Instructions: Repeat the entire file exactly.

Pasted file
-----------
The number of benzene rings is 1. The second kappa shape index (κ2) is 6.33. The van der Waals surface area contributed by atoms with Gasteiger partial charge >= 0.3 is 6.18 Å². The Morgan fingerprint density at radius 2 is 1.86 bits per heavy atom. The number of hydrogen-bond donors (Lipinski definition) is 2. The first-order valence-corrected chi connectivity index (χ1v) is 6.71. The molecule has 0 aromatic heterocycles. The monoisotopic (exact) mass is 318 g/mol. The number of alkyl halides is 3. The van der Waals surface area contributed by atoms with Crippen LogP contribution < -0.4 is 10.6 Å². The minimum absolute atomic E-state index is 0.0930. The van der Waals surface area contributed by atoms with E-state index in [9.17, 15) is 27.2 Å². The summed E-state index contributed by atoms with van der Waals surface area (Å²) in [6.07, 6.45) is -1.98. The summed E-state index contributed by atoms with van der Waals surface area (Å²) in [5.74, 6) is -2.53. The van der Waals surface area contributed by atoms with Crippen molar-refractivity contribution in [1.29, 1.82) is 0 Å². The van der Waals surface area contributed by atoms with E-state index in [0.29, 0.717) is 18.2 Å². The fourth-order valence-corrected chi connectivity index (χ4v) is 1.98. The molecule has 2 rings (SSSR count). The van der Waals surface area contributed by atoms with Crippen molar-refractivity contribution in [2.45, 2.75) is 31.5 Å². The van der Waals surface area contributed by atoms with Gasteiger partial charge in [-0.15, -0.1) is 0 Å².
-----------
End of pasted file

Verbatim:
The number of benzene rings is 1. The second kappa shape index (κ2) is 6.33. The van der Waals surface area contributed by atoms with Gasteiger partial charge >= 0.3 is 6.18 Å². The Morgan fingerprint density at radius 2 is 1.86 bits per heavy atom. The number of hydrogen-bond donors (Lipinski definition) is 2. The first-order valence-corrected chi connectivity index (χ1v) is 6.71. The molecule has 0 aromatic heterocycles. The monoisotopic (exact) mass is 318 g/mol. The number of alkyl halides is 3. The van der Waals surface area contributed by atoms with Crippen LogP contribution < -0.4 is 10.6 Å². The minimum absolute atomic E-state index is 0.0930. The van der Waals surface area contributed by atoms with E-state index in [9.17, 15) is 27.2 Å². The summed E-state index contributed by atoms with van der Waals surface area (Å²) in [6.07, 6.45) is -1.98. The summed E-state index contributed by atoms with van der Waals surface area (Å²) in [5.74, 6) is -2.53. The van der Waals surface area contributed by atoms with Crippen molar-refractivity contribution in [1.29, 1.82) is 0 Å². The van der Waals surface area contributed by atoms with E-state index in [0.29, 0.717) is 18.2 Å². The fourth-order valence-corrected chi connectivity index (χ4v) is 1.98. The molecule has 2 rings (SSSR count). The van der Waals surface area contributed by atoms with Crippen molar-refractivity contribution in [2.45, 2.75) is 31.5 Å². The van der Waals surface area contributed by atoms with Gasteiger partial charge in [-0.15, -0.1) is 0 Å².